INSIDE BINGHAMTON UNIVERSITY
Student’s heart is in medical research
A look at Tudor Cisu’s research résumé suggests that of an upperclassman: lab work at Binghamton, Syracuse and Upstate Medical universities and a summer volunteering at Cedars-Sinai Medical Center in Los Angeles.
But Cisu is a freshman who knows he wants to be a physician scientist.
“I don’t just want to practice medicine,” said Cisu, a 19-year-old who will be a double major in math and biochemistry. “I want to advance health care in whatever possible way.”
Cisu was born in Romania and moved to the Syracuse area in 1998. As a high school junior, Cisu asked a biophysics professor at Syracuse University if he could help with research. Cisu moved on to a spinal-cord injury lab at SUNY Upstate Medical University in Syracuse, where he was part of a team that has a publication under review with the Journal of Neurotrauma. Finally, Cisu spent last summer shadowing one of the nation’s most prominent neurosurgeons, Dr. Keith Black, at Cedars-Sinai.
Then it was time to go to Binghamton.
Cisu joined Jacques Beaumont’s cardiac modeling lab. The research team has had a great impact on Cisu: He has applied for the American Heart Association’s Undergraduate Student Summer Fellowship and hopes to analyze a protein that is overexposed in heart failure.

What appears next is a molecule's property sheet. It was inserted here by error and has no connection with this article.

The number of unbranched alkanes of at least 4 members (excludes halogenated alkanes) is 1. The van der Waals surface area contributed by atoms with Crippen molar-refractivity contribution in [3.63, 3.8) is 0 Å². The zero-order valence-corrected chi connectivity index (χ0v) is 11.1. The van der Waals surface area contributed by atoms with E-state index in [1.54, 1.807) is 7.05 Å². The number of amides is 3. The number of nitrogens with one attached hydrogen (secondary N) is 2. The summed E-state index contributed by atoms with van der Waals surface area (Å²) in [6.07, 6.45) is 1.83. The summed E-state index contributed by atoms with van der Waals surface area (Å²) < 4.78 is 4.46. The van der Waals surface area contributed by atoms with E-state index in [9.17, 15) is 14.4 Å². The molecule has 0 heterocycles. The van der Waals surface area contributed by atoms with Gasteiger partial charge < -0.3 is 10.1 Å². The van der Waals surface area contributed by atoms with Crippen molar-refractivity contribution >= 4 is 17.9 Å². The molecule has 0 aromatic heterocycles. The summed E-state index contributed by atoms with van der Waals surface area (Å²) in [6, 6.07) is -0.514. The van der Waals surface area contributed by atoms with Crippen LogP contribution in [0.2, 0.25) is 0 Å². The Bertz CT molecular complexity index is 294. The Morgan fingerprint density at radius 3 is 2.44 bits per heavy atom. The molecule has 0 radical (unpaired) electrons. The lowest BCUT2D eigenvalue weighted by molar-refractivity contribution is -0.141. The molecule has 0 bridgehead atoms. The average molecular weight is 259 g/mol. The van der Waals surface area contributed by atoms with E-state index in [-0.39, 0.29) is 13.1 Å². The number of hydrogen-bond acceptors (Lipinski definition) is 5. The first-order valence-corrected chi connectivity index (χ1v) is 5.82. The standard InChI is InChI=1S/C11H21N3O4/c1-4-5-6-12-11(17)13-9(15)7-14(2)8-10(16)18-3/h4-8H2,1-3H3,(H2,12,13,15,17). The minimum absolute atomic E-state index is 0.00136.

“I’m preferring the heart over the brain, partly because cardiovascular disease is the No. 1 killer,” he said. “I feel it’s my responsibility to be involved in the development of treatments in the near future.”
Beaumont, associate professor and graduate program director in the Department of Bioengineering, has been impressed, calling Cisu “a rising star.”
“We can expect great accomplishments from this young man,” he said.
Cisu can already solve the Rubik’s Cube in 30 seconds and hopes to start a campus club for competition and instruction. He was even aware of Binghamton’s own cube master, Professor Jessica Fridrich, before he stepped on campus.
“I’m kind of intimidated to talk to her because she’s such a big deal in the Rubik’s Cube world,” Cisu admitted.
Despite being ahead of his time, Cisu is in no rush to graduate early.
“I want to establish myself here and get as many research opportunities and publications to build my résumé for MD/PhD programs,” he said. “I want to mature and grow as a person. I just want to live the college experience.”